May, the fifth month of the year and National Recommitment Month, is a great time to look back at all the goals and resolutions you made for yourselves at the New Year. Whether it was to be a better son or daughter, be a better partner, hit the gym three times a week, eat less processed sugar, or plant a garden that really grows, chances are that your resolve may have petered out a bit by this point. If so, it’s time to recommit yourself.
Let’s look at what “recommitment” actually means – it’s an interesting word. According to the Merriam-Webster Dictionary, commitment is “a promise to do or give something.” The prefix “re” means “again” or “again and again.”1 When used together, recommitment essentially is regularly devoting yourself to a habit, an activity, a cause, a way of life… or what have you.
So now is a good time to reexamine what you’ve done toward achieving your New Year’s goals and evaluating your progress. Are you heading closer to or further away from what you want to accomplish? If you’ve wavered, recommit!
Of course, we can’t forget that life happens. You’ll have successes that seemingly came from nowhere, obstacles to overcome that suddenly popped up. You may have new challenges. You may have a new job or new responsibilities that take more time and energy. Any number of things could have happened in these past five months that you weren’t prepared for. Remember, when unexpected things occur, it’s up to you to decide how you will feel about sudden developments. Attitude is everything.
Here are some tips for reflecting on how far you’ve come…or not come:
- Write in a journal: This is one of the best ways to evaluate where you are versus your goals. You can also write down anything you want without being vulnerable…frustrations, fears excitement about what it would take to seek your ultimate dream.2
- Set time markers: Develop a timetable for achieving specific activities to get you on your way to meeting your goals. Having deadlines makes yourself accountable.3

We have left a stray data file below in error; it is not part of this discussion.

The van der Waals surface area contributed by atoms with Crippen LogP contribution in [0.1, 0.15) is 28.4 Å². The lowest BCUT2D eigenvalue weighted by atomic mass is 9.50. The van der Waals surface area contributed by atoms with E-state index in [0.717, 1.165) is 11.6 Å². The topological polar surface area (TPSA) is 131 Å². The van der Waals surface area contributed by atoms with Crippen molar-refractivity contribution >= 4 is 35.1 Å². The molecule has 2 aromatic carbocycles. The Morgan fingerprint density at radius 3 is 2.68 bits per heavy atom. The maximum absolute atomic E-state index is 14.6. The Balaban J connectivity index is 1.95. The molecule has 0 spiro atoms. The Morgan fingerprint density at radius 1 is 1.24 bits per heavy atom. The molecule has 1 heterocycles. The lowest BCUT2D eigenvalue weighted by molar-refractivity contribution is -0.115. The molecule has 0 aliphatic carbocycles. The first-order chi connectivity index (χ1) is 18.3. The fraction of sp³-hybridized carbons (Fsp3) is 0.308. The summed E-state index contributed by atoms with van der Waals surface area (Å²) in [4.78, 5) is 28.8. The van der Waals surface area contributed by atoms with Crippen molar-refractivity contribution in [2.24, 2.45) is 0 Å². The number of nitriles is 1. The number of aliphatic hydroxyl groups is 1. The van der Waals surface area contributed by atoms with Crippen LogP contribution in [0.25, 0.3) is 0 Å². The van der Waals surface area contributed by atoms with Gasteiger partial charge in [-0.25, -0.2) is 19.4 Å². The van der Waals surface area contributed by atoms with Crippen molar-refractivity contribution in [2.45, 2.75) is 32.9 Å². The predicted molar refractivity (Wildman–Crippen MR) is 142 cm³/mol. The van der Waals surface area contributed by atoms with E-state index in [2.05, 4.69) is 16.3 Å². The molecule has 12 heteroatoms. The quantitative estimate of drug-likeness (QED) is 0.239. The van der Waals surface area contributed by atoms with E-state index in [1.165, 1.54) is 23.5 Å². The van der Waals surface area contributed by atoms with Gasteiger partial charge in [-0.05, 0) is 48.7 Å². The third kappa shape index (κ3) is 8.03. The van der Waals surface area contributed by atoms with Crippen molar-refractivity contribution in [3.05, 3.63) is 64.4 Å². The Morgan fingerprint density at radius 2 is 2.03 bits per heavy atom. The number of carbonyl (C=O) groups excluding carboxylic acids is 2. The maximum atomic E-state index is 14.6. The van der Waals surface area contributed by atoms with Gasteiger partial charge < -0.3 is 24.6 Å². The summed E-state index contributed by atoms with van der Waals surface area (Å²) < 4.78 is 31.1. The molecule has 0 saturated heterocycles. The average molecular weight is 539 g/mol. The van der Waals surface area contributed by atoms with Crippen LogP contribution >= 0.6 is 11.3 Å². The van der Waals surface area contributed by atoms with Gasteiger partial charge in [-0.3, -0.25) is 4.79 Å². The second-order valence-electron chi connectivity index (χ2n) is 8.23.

- Forgive yourself: Be nice to yourself if you miss a deadline, especially if your goal is long-term. Sometimes life does get really hectic. You’re human after all. One important thing to remember, contrary to popular belief, is that it takes an average of 66 days to create a habit, not the 21 days you’ve probably heard, which was hypothesized by Dr. Maxwell Maltz, a cosmetic surgeon, in the 1960s.
But that figure had never been tested scientifically. In 2009, a team from the University College of London conducted a study that showed it took an average of 66 days to form a new habit.4
So, as you go about recommitting yourself to a goal you know will make you happy to achieve, remember that it can take some time to get there – so be patient with yourself!
1 MAY IS NATIONAL RECOMMITMENT MONTH. Turnbridge http://www.tpaddictiontreatment.com/news-events/latestarticles/national-recommitment-month
2 Hands-on help for struggling job seekers. Daily Work. May 12, 2015. http://daily-work.org/may-is-recommitment-month/
4 How Long Does it Take for Something to Become a Habit? Personal Development/Examined Existence. http://examinedexistence.com/how-long-does-it-take-for-something-to-become-a-habit/